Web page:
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The mood in France has changed, a sense of optimism hangs in the warm summer air that marks a significant and welcome change from the introspection of recent years. Macron has a convincing mandate as President, with fragmented parliamentary opposition. More than that, the election outcome has disrupted the political system in France and swept the mainstream parties aside. This majority gives the country the best window of opportunity that it has had in decades to reform, to be a larger player on the world stage, and to restore some national pride.

The economy is recovering, growth forecasts are being revised up, private sector employment grew at its fastest rate in nearly a decade in June. Reform won’t be easy, to say it never is in France would be an understatement. But it is always easier when growth is turning up. Tackling the unemployment overhang will be the toughest of them all, Hollande failed to pass a less ambitious bill a year ago. Since then, a more moderate union, the CFDT, is now the country’s largest union in the private sector. And if voters were truly against those reforms, more would have voted for the far-right or far-left.

It is apt to compare the UK and France, they have similar economies. Since the financial crisis, France had a shallower recession and a slower recovery than the UK. But with real wages having grown faster in France, and higher disposable incomes, despite higher unemployment, some argue it has more potential to sustain its recovery. France has more Fortune 500 companies than the UK, if the Macron administration can succeed in pushing through cuts to the rather high corporation taxes, companies will become more competitive, hiring and investment will pick up.

Where does this leave the residential property sector?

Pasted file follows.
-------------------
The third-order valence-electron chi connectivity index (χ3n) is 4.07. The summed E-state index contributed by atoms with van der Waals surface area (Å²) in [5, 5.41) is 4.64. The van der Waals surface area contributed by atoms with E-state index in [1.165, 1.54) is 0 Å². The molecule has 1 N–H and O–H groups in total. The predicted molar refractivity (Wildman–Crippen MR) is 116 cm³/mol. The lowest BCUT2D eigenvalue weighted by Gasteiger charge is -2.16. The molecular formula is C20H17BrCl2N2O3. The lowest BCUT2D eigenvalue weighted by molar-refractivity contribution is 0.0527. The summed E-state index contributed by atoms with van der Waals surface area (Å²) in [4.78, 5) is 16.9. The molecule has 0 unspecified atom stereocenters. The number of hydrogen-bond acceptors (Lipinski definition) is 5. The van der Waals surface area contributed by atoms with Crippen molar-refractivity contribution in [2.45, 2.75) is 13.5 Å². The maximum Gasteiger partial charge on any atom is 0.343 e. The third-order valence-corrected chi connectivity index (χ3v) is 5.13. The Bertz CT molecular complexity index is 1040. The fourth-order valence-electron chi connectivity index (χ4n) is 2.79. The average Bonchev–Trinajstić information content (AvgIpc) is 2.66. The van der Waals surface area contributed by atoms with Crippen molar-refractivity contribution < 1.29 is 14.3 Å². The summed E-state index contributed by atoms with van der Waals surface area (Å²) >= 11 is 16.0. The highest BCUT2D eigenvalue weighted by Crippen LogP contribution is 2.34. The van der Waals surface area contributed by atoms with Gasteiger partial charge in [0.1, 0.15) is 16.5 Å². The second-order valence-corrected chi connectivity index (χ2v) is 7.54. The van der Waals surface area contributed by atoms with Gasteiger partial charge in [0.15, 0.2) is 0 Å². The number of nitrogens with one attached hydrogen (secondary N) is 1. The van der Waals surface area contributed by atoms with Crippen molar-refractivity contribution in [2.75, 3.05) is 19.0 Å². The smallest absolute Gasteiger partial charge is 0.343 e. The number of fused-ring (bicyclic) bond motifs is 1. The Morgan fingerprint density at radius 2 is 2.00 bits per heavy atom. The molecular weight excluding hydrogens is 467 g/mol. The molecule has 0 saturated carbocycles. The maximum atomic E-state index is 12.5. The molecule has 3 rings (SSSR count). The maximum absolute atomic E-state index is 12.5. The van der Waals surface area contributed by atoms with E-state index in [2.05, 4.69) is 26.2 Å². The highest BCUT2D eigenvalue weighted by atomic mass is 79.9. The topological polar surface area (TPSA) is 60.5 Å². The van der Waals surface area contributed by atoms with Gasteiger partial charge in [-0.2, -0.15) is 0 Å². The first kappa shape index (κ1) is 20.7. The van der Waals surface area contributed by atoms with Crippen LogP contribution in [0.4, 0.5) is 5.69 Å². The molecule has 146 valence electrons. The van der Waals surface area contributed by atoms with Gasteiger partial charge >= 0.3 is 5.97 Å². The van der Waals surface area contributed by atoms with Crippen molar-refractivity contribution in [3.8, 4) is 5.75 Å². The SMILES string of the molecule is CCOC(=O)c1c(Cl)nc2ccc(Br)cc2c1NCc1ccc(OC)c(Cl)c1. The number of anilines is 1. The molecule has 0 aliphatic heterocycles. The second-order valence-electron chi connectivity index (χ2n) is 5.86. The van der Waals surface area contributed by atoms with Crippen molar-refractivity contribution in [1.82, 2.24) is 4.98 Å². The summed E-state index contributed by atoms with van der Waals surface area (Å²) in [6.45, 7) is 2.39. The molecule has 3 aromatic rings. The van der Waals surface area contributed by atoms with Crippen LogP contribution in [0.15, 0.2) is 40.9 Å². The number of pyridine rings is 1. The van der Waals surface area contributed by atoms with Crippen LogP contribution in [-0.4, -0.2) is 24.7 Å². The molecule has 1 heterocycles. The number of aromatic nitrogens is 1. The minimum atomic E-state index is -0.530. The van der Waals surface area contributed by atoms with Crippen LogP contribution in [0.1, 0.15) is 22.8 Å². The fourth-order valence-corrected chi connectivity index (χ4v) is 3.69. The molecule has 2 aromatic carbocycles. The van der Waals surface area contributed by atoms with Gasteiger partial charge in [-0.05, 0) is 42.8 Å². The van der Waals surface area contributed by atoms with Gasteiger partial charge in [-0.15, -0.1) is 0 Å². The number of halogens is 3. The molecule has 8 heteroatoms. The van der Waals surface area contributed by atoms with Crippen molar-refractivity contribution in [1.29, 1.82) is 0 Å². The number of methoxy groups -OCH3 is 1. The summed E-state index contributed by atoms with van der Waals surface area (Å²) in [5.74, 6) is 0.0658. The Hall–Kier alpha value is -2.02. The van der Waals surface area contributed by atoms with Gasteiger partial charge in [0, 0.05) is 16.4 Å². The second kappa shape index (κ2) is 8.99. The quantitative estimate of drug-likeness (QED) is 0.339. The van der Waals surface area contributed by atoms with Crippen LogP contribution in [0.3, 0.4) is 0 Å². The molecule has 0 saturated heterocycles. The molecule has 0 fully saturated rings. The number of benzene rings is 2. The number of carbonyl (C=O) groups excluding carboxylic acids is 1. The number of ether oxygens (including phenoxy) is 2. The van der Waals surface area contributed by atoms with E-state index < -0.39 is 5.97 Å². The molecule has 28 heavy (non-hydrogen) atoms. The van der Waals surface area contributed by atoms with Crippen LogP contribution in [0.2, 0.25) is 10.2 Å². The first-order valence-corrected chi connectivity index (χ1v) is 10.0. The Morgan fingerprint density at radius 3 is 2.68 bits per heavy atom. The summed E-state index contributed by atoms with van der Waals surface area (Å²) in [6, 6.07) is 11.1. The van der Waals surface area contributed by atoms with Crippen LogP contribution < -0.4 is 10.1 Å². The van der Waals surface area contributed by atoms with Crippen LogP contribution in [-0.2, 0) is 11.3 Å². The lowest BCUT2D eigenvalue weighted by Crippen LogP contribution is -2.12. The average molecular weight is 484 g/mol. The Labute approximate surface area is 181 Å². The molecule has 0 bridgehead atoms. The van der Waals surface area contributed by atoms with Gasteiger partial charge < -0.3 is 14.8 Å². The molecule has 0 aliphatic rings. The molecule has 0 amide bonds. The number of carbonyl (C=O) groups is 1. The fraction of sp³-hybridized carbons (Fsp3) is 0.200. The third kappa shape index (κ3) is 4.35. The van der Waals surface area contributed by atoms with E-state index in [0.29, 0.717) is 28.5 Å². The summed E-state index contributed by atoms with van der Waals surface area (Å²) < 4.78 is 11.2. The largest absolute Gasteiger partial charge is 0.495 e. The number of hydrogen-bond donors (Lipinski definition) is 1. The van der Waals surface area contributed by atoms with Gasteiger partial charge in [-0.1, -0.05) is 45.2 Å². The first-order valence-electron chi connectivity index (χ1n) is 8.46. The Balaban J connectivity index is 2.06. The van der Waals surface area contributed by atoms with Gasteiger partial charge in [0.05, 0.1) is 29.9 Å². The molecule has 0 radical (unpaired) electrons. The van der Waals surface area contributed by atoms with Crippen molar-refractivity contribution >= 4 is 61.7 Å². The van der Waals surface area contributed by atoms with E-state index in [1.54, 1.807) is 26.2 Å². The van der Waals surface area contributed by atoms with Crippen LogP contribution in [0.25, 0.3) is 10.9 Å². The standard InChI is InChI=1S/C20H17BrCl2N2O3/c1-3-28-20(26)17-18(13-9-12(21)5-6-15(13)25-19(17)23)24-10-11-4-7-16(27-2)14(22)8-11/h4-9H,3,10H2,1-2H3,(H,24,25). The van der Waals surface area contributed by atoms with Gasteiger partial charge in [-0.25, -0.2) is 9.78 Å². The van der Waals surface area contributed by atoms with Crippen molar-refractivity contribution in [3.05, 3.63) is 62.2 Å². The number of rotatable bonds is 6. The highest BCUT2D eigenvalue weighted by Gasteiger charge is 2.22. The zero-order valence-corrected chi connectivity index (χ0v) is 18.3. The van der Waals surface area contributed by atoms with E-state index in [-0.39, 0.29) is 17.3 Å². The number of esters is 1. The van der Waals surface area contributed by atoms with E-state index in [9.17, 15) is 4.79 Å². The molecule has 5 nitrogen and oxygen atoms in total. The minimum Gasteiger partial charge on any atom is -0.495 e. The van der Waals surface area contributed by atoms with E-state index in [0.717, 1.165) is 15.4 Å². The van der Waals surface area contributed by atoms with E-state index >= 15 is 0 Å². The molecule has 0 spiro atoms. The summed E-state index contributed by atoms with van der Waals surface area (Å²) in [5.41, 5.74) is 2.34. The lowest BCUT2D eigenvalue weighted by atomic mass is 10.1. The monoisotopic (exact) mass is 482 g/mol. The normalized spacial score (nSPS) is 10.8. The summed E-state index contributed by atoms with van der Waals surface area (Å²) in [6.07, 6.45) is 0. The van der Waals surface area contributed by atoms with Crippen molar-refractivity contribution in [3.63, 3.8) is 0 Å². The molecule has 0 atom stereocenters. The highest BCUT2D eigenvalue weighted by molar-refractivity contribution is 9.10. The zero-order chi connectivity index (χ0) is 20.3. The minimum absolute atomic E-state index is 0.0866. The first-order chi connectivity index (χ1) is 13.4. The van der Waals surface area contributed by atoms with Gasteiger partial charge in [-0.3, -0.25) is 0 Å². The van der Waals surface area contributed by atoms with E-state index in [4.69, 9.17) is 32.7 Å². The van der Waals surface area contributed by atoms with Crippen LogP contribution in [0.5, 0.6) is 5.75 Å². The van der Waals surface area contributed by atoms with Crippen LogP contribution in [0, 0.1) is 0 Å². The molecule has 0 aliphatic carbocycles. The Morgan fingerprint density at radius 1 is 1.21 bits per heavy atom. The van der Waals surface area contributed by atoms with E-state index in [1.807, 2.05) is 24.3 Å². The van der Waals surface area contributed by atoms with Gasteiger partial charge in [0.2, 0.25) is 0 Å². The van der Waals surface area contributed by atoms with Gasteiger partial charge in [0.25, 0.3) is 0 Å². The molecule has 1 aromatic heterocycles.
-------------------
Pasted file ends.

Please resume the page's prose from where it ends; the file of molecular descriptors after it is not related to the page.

Across the market as a whole, transaction volumes have recovered healthily, by over 50%, from the low point in August 2009. Prices have risen, but have lagged the volume recovery and remain in aggregate somewhat below the 2008 peak. Affordability, measured by interest and purchase costs to incomes, has improved since prices bottomed, a huge contrast for example with the UK market.

We can define animal spirits simplistically as the human emotion that drives confidence. It is the hardest variable for any economist to predict. Buyers from overseas often tend to focus more on the activities of other foreigners in the French property market.

The fact remains however, that even in many of the most ‘internationally populated’ regions, domestic buyers and owners are usually the largest component.

HB feels this is where improving animal spirits in France will come alive. The French property market is one of the few remaining asset classes that has ample room to recover further with multiple factors in favour. Interest costs remain attractive, the economy is improving, meaningful and much needed reform is on the cards. Property prices in central Paris are reaching new highs and closing in on London. If the tide rises, with domestic buyers becoming more engaged, it will lift all boats.

HB is the unique buyers agent active on the Côte d’Azur, Provence and the French Alps – these are desirable areas without comparison.  As with most things in life, it’s easy to find reasons not to do something. If however you have longed for your own corner of France then there are now fewer compelling reasons not to do so.

Sources: OECD, IMF, FT, Le Monde, Notaires de France, CGEDD

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